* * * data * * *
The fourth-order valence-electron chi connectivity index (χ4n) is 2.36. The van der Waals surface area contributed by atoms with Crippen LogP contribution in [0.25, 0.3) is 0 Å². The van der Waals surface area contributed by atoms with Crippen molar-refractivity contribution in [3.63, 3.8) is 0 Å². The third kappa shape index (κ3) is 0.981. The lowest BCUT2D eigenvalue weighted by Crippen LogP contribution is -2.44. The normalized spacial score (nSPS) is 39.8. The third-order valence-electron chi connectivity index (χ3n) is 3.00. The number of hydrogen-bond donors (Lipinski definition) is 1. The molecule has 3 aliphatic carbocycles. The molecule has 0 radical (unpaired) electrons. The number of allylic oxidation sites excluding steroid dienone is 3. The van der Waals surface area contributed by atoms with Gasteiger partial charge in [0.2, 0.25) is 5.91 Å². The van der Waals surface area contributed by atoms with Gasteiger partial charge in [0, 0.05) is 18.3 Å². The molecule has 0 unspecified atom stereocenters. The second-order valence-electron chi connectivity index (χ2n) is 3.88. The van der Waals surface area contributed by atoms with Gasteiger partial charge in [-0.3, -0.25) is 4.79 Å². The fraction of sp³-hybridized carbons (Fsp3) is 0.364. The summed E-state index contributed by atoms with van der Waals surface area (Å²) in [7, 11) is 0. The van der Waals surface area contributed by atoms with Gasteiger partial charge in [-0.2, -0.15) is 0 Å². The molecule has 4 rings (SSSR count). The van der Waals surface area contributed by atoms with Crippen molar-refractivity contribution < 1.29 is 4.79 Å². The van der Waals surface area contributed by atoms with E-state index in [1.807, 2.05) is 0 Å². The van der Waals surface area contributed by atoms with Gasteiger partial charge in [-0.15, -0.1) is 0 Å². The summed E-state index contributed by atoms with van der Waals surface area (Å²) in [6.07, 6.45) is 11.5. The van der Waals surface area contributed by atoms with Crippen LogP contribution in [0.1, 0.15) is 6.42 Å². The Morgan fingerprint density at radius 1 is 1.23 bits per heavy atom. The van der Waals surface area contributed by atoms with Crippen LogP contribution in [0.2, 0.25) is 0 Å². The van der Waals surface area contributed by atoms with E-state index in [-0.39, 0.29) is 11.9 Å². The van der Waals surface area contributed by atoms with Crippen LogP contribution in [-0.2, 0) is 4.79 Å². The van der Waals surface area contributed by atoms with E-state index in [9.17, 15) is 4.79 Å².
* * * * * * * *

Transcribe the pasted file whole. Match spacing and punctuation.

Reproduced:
The fourth-order valence-electron chi connectivity index (χ4n) is 2.36. The van der Waals surface area contributed by atoms with Crippen LogP contribution in [0.25, 0.3) is 0 Å². The van der Waals surface area contributed by atoms with Crippen molar-refractivity contribution in [3.63, 3.8) is 0 Å². The third kappa shape index (κ3) is 0.981. The lowest BCUT2D eigenvalue weighted by Crippen LogP contribution is -2.44. The normalized spacial score (nSPS) is 39.8. The third-order valence-electron chi connectivity index (χ3n) is 3.00. The number of hydrogen-bond donors (Lipinski definition) is 1. The molecule has 3 aliphatic carbocycles. The molecule has 0 radical (unpaired) electrons. The number of allylic oxidation sites excluding steroid dienone is 3. The van der Waals surface area contributed by atoms with Gasteiger partial charge in [0.2, 0.25) is 5.91 Å². The van der Waals surface area contributed by atoms with Gasteiger partial charge in [0, 0.05) is 18.3 Å². The molecule has 0 unspecified atom stereocenters. The second-order valence-electron chi connectivity index (χ2n) is 3.88. The van der Waals surface area contributed by atoms with Gasteiger partial charge in [-0.3, -0.25) is 4.79 Å². The fraction of sp³-hybridized carbons (Fsp3) is 0.364. The summed E-state index contributed by atoms with van der Waals surface area (Å²) in [7, 11) is 0. The van der Waals surface area contributed by atoms with Gasteiger partial charge in [-0.2, -0.15) is 0 Å². The molecule has 4 rings (SSSR count). The van der Waals surface area contributed by atoms with Crippen molar-refractivity contribution < 1.29 is 4.79 Å². The van der Waals surface area contributed by atoms with E-state index in [1.807, 2.05) is 0 Å². The van der Waals surface area contributed by atoms with Gasteiger partial charge in [-0.15, -0.1) is 0 Å². The summed E-state index contributed by atoms with van der Waals surface area (Å²) in [6.07, 6.45) is 11.5. The van der Waals surface area contributed by atoms with Crippen LogP contribution in [0.1, 0.15) is 6.42 Å². The Morgan fingerprint density at radius 1 is 1.23 bits per heavy atom. The van der Waals surface area contributed by atoms with Crippen LogP contribution in [0.2, 0.25) is 0 Å². The van der Waals surface area contributed by atoms with E-state index in [-0.39, 0.29) is 11.9 Å². The van der Waals surface area contributed by atoms with Crippen LogP contribution in [-0.2, 0) is 4.79 Å². The van der Waals surface area contributed by atoms with E-state index in [9.17, 15) is 4.79 Å².